The effect of the General Data Protection Regulations on party wall surveyors.
Data protection has always been one of those buzzwords that people tend not to get too exercised about and I don’t blame them. Even big corporations dealing with millions of customers on a daily basis sometimes fail to give data protection enough attention. Some of them found out the hard way: Talk-Talk was fined £400,000 in October 2016.
Under the new General Data Protection Regulations (GDPR) and for a similar offence, Talk-Talk could have been fined up to €20,000,000!
All of a sudden, data protection sounds more serious…
So, what is it?
The GDPR will replace the current Data Protection Act 1998 and will come into force on 25 May 2018. It’s aim is to broaden the scope of how personal data is protected throughout the European Union and dramatically increase fines (so that people start taking it more seriously!).
Why does it affect your party wall practice?
The fact that it is a European piece of legislation doesn’t mean it won’t apply post-Brexit. The Information Commissioner’s Office and government have already confirmed that the UK will observe data protection laws in accordance with the GDPR going forward.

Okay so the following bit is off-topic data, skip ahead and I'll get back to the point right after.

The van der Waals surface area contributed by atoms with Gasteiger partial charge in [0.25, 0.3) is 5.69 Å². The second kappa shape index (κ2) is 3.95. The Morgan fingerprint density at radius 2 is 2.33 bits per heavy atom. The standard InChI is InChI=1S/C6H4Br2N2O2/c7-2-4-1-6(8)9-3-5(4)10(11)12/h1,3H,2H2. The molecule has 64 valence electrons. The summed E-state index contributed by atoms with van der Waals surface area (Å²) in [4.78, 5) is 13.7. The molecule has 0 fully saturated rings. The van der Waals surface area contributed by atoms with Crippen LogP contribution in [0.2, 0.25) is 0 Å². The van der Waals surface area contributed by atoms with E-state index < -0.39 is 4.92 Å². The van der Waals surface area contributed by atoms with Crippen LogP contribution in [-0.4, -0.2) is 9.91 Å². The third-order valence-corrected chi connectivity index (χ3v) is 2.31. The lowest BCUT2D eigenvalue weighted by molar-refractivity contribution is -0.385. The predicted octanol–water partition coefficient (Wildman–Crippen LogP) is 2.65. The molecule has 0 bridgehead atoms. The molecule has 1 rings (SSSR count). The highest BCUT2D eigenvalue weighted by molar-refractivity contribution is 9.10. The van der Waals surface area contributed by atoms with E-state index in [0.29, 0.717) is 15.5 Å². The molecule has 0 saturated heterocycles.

It affects you because you are processing personal data (i.e. collecting, recording, structuring and storing) when acting as a party wall surveyor.
You will be searching the land registry for names and addresses. Once these details have been found, you will copy them into a spreadsheet or other documents in order to issue notices and/or other correspondence.
The fact that the land registry is accessible to the public does not matter.
How does it affect you?
The processing of personal data as part of your activities is not unlawful as such and the GDPR doesn’t make such processing unlawful as long as you process it in accordance with the regulations.
The GDPR introduces a more stringent and prescriptive data protection regime that will apply to surveyors who process personal data.
Here are certain points you need to be aware as a party wall surveyor:
- Accountability and privacy by design